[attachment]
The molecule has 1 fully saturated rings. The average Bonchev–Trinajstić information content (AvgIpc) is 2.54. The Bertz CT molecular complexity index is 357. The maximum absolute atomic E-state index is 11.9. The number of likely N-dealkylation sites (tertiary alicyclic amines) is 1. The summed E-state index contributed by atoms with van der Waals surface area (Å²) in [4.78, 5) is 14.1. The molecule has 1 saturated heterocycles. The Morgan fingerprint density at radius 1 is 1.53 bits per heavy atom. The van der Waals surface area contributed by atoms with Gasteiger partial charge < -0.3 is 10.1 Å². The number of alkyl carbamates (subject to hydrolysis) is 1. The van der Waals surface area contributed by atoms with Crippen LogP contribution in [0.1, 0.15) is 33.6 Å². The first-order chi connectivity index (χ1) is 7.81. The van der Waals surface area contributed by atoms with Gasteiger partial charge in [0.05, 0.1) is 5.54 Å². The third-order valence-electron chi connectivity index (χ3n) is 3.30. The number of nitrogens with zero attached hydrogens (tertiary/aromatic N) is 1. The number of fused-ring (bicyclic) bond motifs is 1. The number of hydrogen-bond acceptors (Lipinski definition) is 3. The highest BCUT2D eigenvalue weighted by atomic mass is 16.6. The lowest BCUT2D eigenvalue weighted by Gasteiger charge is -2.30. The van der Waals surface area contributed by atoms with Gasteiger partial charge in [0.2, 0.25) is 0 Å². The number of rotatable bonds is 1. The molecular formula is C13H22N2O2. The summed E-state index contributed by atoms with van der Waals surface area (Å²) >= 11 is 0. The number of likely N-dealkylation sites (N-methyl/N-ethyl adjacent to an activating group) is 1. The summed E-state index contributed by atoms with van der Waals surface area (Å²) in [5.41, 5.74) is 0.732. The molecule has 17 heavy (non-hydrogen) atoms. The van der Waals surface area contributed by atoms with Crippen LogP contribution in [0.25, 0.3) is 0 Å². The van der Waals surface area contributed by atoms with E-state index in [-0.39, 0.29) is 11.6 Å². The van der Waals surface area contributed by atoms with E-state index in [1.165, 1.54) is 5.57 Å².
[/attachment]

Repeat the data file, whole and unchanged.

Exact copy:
The molecule has 1 fully saturated rings. The average Bonchev–Trinajstić information content (AvgIpc) is 2.54. The Bertz CT molecular complexity index is 357. The maximum absolute atomic E-state index is 11.9. The number of likely N-dealkylation sites (tertiary alicyclic amines) is 1. The summed E-state index contributed by atoms with van der Waals surface area (Å²) in [4.78, 5) is 14.1. The molecule has 1 saturated heterocycles. The Morgan fingerprint density at radius 1 is 1.53 bits per heavy atom. The van der Waals surface area contributed by atoms with Gasteiger partial charge < -0.3 is 10.1 Å². The number of alkyl carbamates (subject to hydrolysis) is 1. The van der Waals surface area contributed by atoms with Crippen LogP contribution in [0.1, 0.15) is 33.6 Å². The first-order chi connectivity index (χ1) is 7.81. The van der Waals surface area contributed by atoms with Gasteiger partial charge in [0.05, 0.1) is 5.54 Å². The third-order valence-electron chi connectivity index (χ3n) is 3.30. The number of nitrogens with zero attached hydrogens (tertiary/aromatic N) is 1. The number of fused-ring (bicyclic) bond motifs is 1. The number of hydrogen-bond acceptors (Lipinski definition) is 3. The highest BCUT2D eigenvalue weighted by atomic mass is 16.6. The lowest BCUT2D eigenvalue weighted by Gasteiger charge is -2.30. The van der Waals surface area contributed by atoms with Gasteiger partial charge in [0.2, 0.25) is 0 Å². The number of rotatable bonds is 1. The molecular formula is C13H22N2O2. The summed E-state index contributed by atoms with van der Waals surface area (Å²) >= 11 is 0. The number of likely N-dealkylation sites (N-methyl/N-ethyl adjacent to an activating group) is 1. The summed E-state index contributed by atoms with van der Waals surface area (Å²) in [5.41, 5.74) is 0.732. The molecule has 17 heavy (non-hydrogen) atoms. The van der Waals surface area contributed by atoms with Crippen LogP contribution in [0.25, 0.3) is 0 Å². The van der Waals surface area contributed by atoms with E-state index in [-0.39, 0.29) is 11.6 Å². The van der Waals surface area contributed by atoms with E-state index in [1.165, 1.54) is 5.57 Å².